Hefty $2000 fines for e-scooter riders will be abolished under new legislation to be introduced by the Opposition, with new laws to allow privately owned devices to be used in public spaces.
At the moment, only e-scooters hired from operators with council permits can be used primarily on footpaths and shared paths in selected trial areas. Those caught riding a private e-scooter may be fined close to $2000 for driving an unregistered and uninsured motor vehicle.
Astonishingly, drivers who risk lives by racing more than 45km/h over the speed limit only face a maximum fine of $1756.
The Opposition’s Bill aims to amend the Motor Vehicles Act and Road Traffic Act to enable all e-scooters – and some other mobility devices – to be operated on road or road related areas. E-scooter riders would be exempt from needing registration or insurance. Users also wouldn’t be required to hold a driver’s licence or learner’s permit.
E-scooters and similar devices would not be permitted to travel over 25km/h per hour, on roads with dividing lines, median strips or where the speed limit is greater than 50km/h and must keep as far to the left side of the road as is practicable.
Leader of the Opposition David Speirs said the amendments would bring South Australia more closely in line with existing rules interstate and provide another environmentally friendly mode of transport.
“The current e-scooter rules are creating confusion, particularly for those with their own devices who have been slapped with a $2000 fine for simply hitting the road,” Mr Speirs said.
“Many South Australians don’t even realise that by using a privately owned e-scooter out on the streets you’re breaking the law – and who can blame them, when hundreds of hire scooters are constantly seen zipping around the city?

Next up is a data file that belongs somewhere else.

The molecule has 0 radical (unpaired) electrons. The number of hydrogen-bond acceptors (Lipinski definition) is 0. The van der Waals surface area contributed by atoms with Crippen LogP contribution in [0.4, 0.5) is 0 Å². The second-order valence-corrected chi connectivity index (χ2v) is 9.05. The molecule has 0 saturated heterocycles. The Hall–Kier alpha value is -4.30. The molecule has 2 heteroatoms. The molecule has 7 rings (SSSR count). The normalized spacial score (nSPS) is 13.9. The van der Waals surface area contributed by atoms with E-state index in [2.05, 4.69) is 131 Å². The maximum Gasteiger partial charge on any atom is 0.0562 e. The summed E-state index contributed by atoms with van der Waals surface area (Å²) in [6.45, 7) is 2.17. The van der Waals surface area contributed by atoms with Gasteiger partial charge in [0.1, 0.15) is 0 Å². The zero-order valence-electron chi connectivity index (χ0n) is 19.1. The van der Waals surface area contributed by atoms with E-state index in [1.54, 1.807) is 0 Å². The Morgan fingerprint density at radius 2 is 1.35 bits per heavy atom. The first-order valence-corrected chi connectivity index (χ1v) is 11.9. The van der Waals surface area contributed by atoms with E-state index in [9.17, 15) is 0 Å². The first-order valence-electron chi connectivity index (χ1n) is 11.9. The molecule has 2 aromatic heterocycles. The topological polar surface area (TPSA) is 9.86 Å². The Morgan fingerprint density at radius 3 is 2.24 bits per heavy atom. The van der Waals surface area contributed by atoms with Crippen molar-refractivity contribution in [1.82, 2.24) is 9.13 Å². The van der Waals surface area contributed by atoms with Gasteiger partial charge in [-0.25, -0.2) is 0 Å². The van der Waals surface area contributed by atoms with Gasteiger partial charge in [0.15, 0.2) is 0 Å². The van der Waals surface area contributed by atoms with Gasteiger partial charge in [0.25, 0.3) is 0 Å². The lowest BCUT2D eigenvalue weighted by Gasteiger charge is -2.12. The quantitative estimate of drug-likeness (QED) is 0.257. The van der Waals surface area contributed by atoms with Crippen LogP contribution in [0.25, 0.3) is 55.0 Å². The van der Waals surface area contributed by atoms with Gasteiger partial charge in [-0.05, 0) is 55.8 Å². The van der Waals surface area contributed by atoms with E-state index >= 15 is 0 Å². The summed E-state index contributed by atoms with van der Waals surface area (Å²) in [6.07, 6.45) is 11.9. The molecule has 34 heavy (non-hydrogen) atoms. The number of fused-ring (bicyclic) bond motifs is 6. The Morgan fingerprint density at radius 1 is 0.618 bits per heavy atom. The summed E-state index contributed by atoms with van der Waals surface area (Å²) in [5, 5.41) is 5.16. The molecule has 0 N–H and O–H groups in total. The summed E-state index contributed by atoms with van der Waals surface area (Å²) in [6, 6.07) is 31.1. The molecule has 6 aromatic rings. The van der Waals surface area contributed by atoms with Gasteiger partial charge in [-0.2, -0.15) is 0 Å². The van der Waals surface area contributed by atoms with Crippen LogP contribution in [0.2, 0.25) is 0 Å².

“While trials, reviews and inquiries into the issue are ongoing, we believe our legislation is a common-sense approach that will simplify e-scooter use – allowing for private owners to use their personal e-scooters in a similar way to hired ones.
Shadow Minister for Infrastructure and Transport Vincent Tarzia said the legislation would help ease pressure on stretched SAPOL resources.
“There are so many benefits to using e-scooters. They’re an affordable form of transportation, which can help ease cost-of-living pressures. They’re better for the environment than cars and help reduce traffic congestion,” Mr Tarzia said.
“Importantly, police officers will be able to turn their attention to more serious offences to keep the community safe and save time by not stopping e-scooter riders.
“We appreciate there are ongoing assessments when it comes to the sale and use of e-scooters, but the outcomes of these are many months or even years away.
“In the meantime, we believe we have a sensible, practical solution that will end the confusion, get more cars off the road and bring us into line with other jurisdictions.”